Converting skin cells to pancreatic cells may help protect against diabetes

In a step forward for diabetes treatment, scientists successfully converted human skin cells into pancreatic cells that created insulin and protected mice from developing diabetes.

Researchers at the Gladstone Institutes and the University of California, San Francisco (UCSF) say their findings open the door for disease modeling, drug screening and making personalized cell therapy a step closer for diabetes patients.

The study, published January 6 in Nature Communications, involved reprogramming skin cells into early developmental cells, then adding molecules so the endoderm progenitor cells divided rapidly. Two more steps progressed the cells into fully-functional pancreatic beta cells.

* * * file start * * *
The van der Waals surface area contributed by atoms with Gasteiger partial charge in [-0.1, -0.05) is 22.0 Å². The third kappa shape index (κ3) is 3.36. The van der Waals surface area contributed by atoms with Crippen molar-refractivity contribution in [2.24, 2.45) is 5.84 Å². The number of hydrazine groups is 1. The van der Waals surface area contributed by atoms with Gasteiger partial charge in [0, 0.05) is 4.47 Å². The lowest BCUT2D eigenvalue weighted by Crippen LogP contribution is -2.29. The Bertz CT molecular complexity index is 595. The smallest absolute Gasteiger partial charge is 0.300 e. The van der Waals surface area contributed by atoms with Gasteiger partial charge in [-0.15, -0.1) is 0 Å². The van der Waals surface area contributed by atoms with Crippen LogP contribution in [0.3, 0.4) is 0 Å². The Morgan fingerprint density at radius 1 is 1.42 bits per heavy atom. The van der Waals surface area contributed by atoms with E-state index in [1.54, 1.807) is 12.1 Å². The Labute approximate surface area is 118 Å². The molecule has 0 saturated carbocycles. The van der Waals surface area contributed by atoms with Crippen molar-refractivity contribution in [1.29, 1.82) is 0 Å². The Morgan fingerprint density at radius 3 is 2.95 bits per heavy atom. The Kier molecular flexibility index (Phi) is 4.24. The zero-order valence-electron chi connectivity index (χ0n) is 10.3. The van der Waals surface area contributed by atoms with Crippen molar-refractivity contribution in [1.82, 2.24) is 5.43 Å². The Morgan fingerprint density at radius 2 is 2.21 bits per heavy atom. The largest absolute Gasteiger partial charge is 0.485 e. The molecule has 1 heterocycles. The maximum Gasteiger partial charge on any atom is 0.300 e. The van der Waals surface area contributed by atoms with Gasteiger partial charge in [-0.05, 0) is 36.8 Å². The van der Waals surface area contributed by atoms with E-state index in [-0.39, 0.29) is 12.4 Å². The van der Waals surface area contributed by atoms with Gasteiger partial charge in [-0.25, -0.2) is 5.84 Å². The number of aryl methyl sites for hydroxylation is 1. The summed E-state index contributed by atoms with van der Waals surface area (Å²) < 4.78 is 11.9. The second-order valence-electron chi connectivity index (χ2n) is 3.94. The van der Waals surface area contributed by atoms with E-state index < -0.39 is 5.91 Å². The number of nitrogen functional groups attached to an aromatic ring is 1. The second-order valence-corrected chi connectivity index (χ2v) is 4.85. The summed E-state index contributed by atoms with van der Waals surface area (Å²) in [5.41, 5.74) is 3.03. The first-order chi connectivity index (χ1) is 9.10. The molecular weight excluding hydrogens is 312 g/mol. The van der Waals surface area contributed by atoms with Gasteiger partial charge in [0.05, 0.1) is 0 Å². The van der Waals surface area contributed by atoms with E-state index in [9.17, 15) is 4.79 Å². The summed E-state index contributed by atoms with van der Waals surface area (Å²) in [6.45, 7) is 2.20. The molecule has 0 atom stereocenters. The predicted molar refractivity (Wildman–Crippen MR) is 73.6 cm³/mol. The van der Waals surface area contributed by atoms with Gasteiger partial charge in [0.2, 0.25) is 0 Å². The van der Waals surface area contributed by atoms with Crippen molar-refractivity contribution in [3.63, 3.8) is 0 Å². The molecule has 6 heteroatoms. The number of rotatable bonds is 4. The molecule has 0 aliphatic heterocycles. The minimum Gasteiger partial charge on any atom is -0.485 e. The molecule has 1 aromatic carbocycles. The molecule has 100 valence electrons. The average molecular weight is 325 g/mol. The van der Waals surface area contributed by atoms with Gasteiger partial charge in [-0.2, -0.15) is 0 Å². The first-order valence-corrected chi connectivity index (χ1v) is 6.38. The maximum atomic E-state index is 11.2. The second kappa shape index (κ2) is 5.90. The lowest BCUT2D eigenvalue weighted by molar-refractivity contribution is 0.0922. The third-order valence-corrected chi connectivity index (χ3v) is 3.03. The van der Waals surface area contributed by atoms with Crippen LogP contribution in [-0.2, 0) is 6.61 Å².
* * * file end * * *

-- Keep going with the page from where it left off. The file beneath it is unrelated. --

Most importantly, researchers noted, the mice were protected from developing diabetes in an animal model of the disease, as the cells had the ability to produce insulin in response to changes in glucose levels.

The method of cellular reprogramming is more scalable than previous methods.

“This development ensures much greater regulation in the manufacturing process of new cells. Now we can generate virtually unlimited numbers of patient-matched insulin-producing pancreatic cells,” co-senior author Sheng Ding, PhD, a senior investigator in the Roddenberry Stem Cell Center at Gladstone said in the news release.

Diabetes occurs when blood glucose levels are too high, according to the National Institutes of Health. Insulin, a hormone, is used to help the cells ingest glucose for energy. Type 1 diabetes patients are unable to make insulin. Diabetics with type 2 are unable to make or use insulin well.

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